The early morning mists and heavy dews herald the onset of Autumn and inevitably thoughts turn to the approaching winter. Farmers have completed the harvest for another year and our lawns move into hibernation mode as the colder nights inhibit grass growth.
Now is therefore the time to mothball agricultural machinery for another year. This is also the time of year to service the car, carry out essential winter maintenance on grass mowers, outdoor equipment and generators in preparation for the winter months.
Changing motor oil and oiling and greasing bearings and linkages will also ensure that engines and motors remain in good working order until next season. If equipment is stored outside or in outbuildings it is also a good idea to drain water from cooling systems or at least refill with antifreeze. With so much machinery involved farmers, hauliers and industrial users more often undertake this work themselves and in these austere times homeowners are more inclined to do basic car servicing themselves.
All these activities involve handling oils and chemicals of one kind or another and have the potential for damaging spills and with the Environment Agency clamping down on illegal dumping of used oil care should be taken at every step to avoid polluting land and watercourses.
Waste oil should be stored in an oil safe drum approved for the transport of oil and taken to a registered disposal depot. Ensure you have sufficient absorbent pads or absorbent granules to deal with small accidental spills. If your maintenance activities generate large quantities of waste, seal any adjacent surface water drains with appropriate drain covers and have spill containment provision to hand such as booms, socks and absorbent pillows specific to the risk. A huge choice of spill control products are available to deal with oils, chemicals and contaminated water irrespective of volume so act responsibly and safeguard the environment.
The Environment Agency and regional water companies have a statutory responsibility to enforce controls on any business activity that produces waste water generically called “trade effluent” and failure to comply with regulations may result in significant fines to your business. Added to which you have the European Water Framework Directive that was signed into law by all European Union countries in the year 2000. The Directive set an initial time frame for implementation of water improvement frameworks, which had to be operational by the end of 2012, with the detailed objectives being achieved by the end of 2015.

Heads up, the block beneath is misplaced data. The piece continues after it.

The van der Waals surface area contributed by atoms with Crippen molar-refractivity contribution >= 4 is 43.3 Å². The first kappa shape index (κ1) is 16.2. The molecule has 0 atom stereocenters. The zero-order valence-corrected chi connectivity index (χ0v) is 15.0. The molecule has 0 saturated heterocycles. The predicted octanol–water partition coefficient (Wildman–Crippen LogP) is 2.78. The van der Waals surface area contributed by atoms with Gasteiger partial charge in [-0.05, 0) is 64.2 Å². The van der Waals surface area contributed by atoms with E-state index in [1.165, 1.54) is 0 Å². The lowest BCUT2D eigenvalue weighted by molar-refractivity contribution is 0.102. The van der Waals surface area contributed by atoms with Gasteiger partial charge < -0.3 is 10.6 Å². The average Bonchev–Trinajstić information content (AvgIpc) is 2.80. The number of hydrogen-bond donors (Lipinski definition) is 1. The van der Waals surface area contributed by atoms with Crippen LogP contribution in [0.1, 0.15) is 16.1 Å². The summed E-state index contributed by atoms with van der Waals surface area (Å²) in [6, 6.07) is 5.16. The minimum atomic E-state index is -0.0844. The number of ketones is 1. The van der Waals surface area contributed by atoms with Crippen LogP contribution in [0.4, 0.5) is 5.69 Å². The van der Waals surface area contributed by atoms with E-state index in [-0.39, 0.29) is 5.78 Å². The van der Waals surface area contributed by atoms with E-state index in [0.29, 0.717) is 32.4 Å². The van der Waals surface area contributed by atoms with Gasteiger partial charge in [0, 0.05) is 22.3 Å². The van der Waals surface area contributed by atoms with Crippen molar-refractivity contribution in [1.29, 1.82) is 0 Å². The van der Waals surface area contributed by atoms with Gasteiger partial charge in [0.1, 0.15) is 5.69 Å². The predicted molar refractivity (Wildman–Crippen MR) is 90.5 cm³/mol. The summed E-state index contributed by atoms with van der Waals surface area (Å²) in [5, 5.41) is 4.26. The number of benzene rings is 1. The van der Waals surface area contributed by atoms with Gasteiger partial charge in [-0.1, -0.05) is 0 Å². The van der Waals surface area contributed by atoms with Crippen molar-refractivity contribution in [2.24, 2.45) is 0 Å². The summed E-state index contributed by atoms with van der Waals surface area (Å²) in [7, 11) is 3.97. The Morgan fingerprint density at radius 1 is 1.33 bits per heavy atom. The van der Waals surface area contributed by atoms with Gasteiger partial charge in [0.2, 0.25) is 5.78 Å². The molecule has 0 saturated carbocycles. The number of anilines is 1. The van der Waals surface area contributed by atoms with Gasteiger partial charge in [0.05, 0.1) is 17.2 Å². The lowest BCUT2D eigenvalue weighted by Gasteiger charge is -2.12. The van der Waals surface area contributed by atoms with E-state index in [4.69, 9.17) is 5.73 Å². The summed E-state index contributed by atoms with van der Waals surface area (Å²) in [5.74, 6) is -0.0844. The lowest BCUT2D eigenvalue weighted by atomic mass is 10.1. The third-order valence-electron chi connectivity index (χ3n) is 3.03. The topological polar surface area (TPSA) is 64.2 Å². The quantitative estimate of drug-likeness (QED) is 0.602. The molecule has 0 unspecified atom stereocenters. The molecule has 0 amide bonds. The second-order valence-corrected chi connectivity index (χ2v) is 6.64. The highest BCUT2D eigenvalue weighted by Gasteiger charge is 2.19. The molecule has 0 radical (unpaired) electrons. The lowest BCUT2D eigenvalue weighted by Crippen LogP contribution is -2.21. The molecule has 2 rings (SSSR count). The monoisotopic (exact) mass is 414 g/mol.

Marinas, commercial and leisure boat operators have a particularly hard time when it comes to compliance given the pollution potential they generate in the normal course of business. Potential sources of pollutants commonly found in many marinas include oil, fuel, boat sewage, toxic metals, solvents, antifreeze, and detergents. As figures show water pollution is on an upward curve the Environment Agency is stepping up its inspections to ensure all marina and boatyard businesses address this problem.
The best way to minimise accidental pollution is to put in place an Environmental Management Plan based on a thorough risk assessment of your business operations. Effective environmental protection is easier if you have a structured documented management plan that the workforce can refer to.
Achieving practical outcomes is based on four stages.
Identify the potential risks and environmental impact
Implement safeguards and controls including staff training and customer awareness.
Check and monitor safeguards regularly to ensure compliance with your management plan
Review your plan and adapt to changing working practices or new risks.
Ensuring environmental safety is often common sense. Siting oil and fuel tanks as far away from water courses as possible is an obvious example but you should also ensure tanks have bunds with sufficient capacity to contain any spillage. Choose spill control products appropriate to the risk and site them in close proximity to the risk. Oil only spill absorbents for example are not effective on water based effluents and no control measures will be effective if they are not readily accessible. Ensure customers, particularly boat owners on your moorings are aware of their responsibilities and know the type and location of spill control provisions available on site. You can also encourage customers to carry their own spill control kits which you can supply.
We all have a responsibility to protect the environment and after all the industry rely on having safe clean waterways to attract more boating enthusiasts.